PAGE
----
Identifying lawful bases for processing
Personal data must only be processed if you have a specific legal ground for processing the data. The legislation provides certain legal grounds for processing personal data in certain scenarios such as; contract, consent, vital interests and the public interest. Likewise, there are separate legal grounds for processing special category data e.g. health. Therefore, for the processing to be lawful, it must be justified on the basis of one or more of those legal basis. If you cannot demonstrate that the processing is necessary on the basis of at least one of the lawful basis, then you should not proceed with the proposed activity.
Opting out is contrary to principles of data protection
Finally, and perhaps most importantly, there is the issue of consent. If consent is the lawful basis being relied on, it is vitally important to obtain valid consent that is freely given, specific, informed and unambiguous. One of the major criticisms of the NHS Digital project, is that it is based on an opt-out, rather than opt-in consent model. A system based on opt-out, is contrary to the principles of data protection and our understanding of valid GDPR consent. It suggests that the project is obtaining consent by relying on the silence or inactivity of the data subject – the equivalent of a pre-ticked box- making it difficult to prove that genuine consent was given. Any consent based processing of personal data ought to be opt-in by default, allowing data subjects autonomy and agency in terms of deciding what happens to their data. And there should be affirmative action on the part of the data subject to demonstrate valid consent. Data subjects must be allowed to opt-out at any time and it should be just as easy to opt-out as it is to opt-in.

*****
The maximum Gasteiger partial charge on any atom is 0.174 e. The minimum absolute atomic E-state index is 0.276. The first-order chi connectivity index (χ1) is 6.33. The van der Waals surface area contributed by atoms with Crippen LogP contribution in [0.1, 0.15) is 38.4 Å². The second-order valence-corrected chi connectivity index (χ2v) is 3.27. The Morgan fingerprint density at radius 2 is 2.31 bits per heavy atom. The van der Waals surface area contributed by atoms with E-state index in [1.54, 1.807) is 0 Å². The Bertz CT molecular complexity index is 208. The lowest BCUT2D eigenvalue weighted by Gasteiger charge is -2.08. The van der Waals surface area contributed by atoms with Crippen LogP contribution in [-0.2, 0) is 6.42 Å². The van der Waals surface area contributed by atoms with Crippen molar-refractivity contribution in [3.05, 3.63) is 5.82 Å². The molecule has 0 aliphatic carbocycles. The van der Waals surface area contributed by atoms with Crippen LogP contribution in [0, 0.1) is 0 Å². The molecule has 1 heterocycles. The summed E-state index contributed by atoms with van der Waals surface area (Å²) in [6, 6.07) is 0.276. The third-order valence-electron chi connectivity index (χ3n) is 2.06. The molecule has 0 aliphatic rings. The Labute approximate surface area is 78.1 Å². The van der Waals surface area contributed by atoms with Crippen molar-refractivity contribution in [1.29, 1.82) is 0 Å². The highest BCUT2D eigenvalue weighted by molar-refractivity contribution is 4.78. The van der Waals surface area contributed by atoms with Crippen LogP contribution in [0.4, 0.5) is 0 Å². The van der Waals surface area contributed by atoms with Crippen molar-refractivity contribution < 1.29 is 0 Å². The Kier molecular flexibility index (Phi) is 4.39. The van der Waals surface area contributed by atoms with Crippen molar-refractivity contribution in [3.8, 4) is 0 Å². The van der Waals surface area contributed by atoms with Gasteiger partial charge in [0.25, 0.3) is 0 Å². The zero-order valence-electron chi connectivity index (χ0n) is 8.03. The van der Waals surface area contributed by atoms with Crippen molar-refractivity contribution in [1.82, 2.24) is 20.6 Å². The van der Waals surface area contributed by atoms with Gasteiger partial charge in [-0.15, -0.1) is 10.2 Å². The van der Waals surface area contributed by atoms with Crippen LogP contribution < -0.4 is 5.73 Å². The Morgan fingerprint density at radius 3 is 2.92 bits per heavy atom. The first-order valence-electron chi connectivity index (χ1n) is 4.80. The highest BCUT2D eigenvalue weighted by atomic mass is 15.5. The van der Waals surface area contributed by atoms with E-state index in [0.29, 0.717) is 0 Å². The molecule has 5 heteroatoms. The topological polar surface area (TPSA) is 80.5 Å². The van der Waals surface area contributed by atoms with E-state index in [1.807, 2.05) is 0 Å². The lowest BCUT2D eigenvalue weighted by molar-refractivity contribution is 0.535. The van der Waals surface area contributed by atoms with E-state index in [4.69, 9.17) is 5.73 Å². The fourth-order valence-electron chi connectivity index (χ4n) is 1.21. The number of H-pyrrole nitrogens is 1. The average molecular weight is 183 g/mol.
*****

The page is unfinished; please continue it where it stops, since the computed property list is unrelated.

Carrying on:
Consent should also be freely given, so for example, if it is claimed the processing is for patient care, implying that you are hindering patient care if you opt-out, that consent would not be valid as you have been shamed into giving consent. Moreover, for consent to be valid it must be informed. This means giving enough information and notice to data subjects to consider their options and to allow for public debate. As the ICO states; “genuine consent should put individuals in charge, build trust and engagement, and enhance your reputation.”
Trust and Reputation
Trust is a key enabler of any organisation’s work. To build trust, organisations must be able to show lawfulness, fairness, transparency and accountability. Your business also depends on your reputation – having the media claim that you are “scraping” personal data is far from ideal. Notably, NHS England have delayed their project until September and this has been welcomed by the ICO. To avoid the confusion and mistrust arising in the first instance, plan and document your proposed processing well in advance and utilise the tools available under GDPR to demonstrate compliance.
Insight from Loretta Maxfield and Jennifer Breslin Data Protection specialists at Thorntons. For more information contact Loretta or Jennifer on 03330 430350.